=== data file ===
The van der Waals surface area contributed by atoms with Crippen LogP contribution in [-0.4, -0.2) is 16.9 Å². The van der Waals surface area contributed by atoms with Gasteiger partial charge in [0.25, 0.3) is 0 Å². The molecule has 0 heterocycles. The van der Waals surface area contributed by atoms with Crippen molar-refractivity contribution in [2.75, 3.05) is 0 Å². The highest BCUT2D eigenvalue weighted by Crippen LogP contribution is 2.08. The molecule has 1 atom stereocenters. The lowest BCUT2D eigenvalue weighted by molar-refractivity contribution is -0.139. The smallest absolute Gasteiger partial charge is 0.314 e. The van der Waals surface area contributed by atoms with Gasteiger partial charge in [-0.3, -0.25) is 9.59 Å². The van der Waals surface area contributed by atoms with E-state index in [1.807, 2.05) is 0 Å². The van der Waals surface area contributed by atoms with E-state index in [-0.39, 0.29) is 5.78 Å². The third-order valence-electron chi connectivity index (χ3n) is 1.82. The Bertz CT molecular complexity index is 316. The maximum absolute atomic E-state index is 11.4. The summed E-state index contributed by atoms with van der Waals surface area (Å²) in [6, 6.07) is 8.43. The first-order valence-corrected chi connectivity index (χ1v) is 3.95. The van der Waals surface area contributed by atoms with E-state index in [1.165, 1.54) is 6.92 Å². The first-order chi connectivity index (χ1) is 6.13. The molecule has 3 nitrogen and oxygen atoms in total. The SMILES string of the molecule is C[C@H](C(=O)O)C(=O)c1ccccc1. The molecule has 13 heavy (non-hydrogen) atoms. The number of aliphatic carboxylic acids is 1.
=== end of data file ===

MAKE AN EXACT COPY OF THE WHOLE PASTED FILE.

The van der Waals surface area contributed by atoms with Crippen LogP contribution in [-0.4, -0.2) is 16.9 Å². The van der Waals surface area contributed by atoms with Gasteiger partial charge in [0.25, 0.3) is 0 Å². The molecule has 0 heterocycles. The van der Waals surface area contributed by atoms with Crippen molar-refractivity contribution in [2.75, 3.05) is 0 Å². The highest BCUT2D eigenvalue weighted by Crippen LogP contribution is 2.08. The molecule has 1 atom stereocenters. The lowest BCUT2D eigenvalue weighted by molar-refractivity contribution is -0.139. The smallest absolute Gasteiger partial charge is 0.314 e. The van der Waals surface area contributed by atoms with Gasteiger partial charge in [-0.3, -0.25) is 9.59 Å². The van der Waals surface area contributed by atoms with E-state index in [1.807, 2.05) is 0 Å². The van der Waals surface area contributed by atoms with E-state index in [-0.39, 0.29) is 5.78 Å². The third-order valence-electron chi connectivity index (χ3n) is 1.82. The Bertz CT molecular complexity index is 316. The maximum absolute atomic E-state index is 11.4. The summed E-state index contributed by atoms with van der Waals surface area (Å²) in [6, 6.07) is 8.43. The first-order valence-corrected chi connectivity index (χ1v) is 3.95. The van der Waals surface area contributed by atoms with E-state index in [1.165, 1.54) is 6.92 Å². The first-order chi connectivity index (χ1) is 6.13. The molecule has 3 nitrogen and oxygen atoms in total. The SMILES string of the molecule is C[C@H](C(=O)O)C(=O)c1ccccc1. The molecule has 13 heavy (non-hydrogen) atoms. The number of aliphatic carboxylic acids is 1.